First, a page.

Intoxication is one of a number of excuse defenses that an individual can raise during his or her trial in an effort to avoid punishment or even lessen the crime with which he or she has been charged. When the defense of intoxication is raised, its success frequently depends on whether the intoxication was involuntary or voluntary. Needless to say, the majority of intoxication defense cases involve voluntary intoxication.
While many would wonder how a person involuntarily becomes intoxicated, there are a number of situations where it can come up. If a person is at a party or some sort of gathering and there is punch available, a person might spike the punch. If this is done and the guests don’t realize it, their intoxication is involuntary. Another example would be if a person asks for aspirin or some other painkiller for a headache and ends up being given something much stronger that results in intoxication, his or her intoxication is involuntary as well.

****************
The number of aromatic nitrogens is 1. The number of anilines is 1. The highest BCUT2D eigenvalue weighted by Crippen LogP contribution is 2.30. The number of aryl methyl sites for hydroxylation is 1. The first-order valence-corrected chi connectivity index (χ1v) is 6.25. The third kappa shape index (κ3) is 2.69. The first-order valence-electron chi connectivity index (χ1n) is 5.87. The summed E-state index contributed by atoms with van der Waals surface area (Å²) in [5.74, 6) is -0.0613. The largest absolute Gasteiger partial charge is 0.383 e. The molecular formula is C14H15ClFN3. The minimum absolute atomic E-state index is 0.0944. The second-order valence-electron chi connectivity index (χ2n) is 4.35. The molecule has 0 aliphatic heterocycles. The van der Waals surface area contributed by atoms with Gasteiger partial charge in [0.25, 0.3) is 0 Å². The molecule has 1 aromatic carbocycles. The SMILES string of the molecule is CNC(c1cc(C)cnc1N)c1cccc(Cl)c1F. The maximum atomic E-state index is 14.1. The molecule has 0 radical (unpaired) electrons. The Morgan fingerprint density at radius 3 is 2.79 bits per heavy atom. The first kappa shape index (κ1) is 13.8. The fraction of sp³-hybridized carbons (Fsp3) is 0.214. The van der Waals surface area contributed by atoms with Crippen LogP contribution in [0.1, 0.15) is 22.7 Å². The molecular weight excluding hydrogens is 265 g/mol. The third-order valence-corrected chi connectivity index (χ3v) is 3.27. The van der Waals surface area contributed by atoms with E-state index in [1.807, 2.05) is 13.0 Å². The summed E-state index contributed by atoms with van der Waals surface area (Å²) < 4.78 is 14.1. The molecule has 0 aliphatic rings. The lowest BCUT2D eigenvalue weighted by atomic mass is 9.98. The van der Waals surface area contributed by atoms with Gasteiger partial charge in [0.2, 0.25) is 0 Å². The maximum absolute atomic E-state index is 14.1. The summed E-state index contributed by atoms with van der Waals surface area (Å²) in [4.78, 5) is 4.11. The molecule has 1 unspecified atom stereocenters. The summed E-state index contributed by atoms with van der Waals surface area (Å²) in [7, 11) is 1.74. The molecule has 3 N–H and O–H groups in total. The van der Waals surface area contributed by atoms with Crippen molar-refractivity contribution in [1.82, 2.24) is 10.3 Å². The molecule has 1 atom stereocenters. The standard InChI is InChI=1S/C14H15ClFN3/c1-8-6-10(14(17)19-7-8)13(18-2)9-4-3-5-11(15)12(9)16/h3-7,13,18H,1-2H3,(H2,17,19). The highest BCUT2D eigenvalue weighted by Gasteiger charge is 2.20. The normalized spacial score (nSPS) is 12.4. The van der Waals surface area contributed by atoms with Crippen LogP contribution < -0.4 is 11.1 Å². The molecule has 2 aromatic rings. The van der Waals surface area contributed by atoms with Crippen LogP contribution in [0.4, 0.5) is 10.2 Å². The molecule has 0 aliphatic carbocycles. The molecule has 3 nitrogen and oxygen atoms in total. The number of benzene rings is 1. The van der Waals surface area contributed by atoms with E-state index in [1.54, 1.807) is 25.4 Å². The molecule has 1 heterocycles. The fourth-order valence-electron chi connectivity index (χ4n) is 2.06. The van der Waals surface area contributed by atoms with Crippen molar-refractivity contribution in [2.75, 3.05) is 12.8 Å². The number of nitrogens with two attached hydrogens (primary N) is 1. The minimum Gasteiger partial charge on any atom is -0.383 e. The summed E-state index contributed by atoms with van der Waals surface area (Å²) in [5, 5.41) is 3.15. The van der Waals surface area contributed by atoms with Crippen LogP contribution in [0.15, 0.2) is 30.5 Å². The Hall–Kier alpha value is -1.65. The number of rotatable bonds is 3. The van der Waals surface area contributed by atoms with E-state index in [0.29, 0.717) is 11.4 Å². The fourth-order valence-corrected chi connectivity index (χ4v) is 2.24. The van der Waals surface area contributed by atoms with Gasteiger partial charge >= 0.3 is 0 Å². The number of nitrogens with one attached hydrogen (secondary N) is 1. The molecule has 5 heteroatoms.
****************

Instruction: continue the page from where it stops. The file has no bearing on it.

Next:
When a person’s intoxication is involuntary, the defense has a greater chance of success with a jury. Voluntary intoxication is usually only used to determine whether a person had the right mental state at the time of the crime to be tried for a certain severity of a crime or if he or she should be convicted of a lesser offense.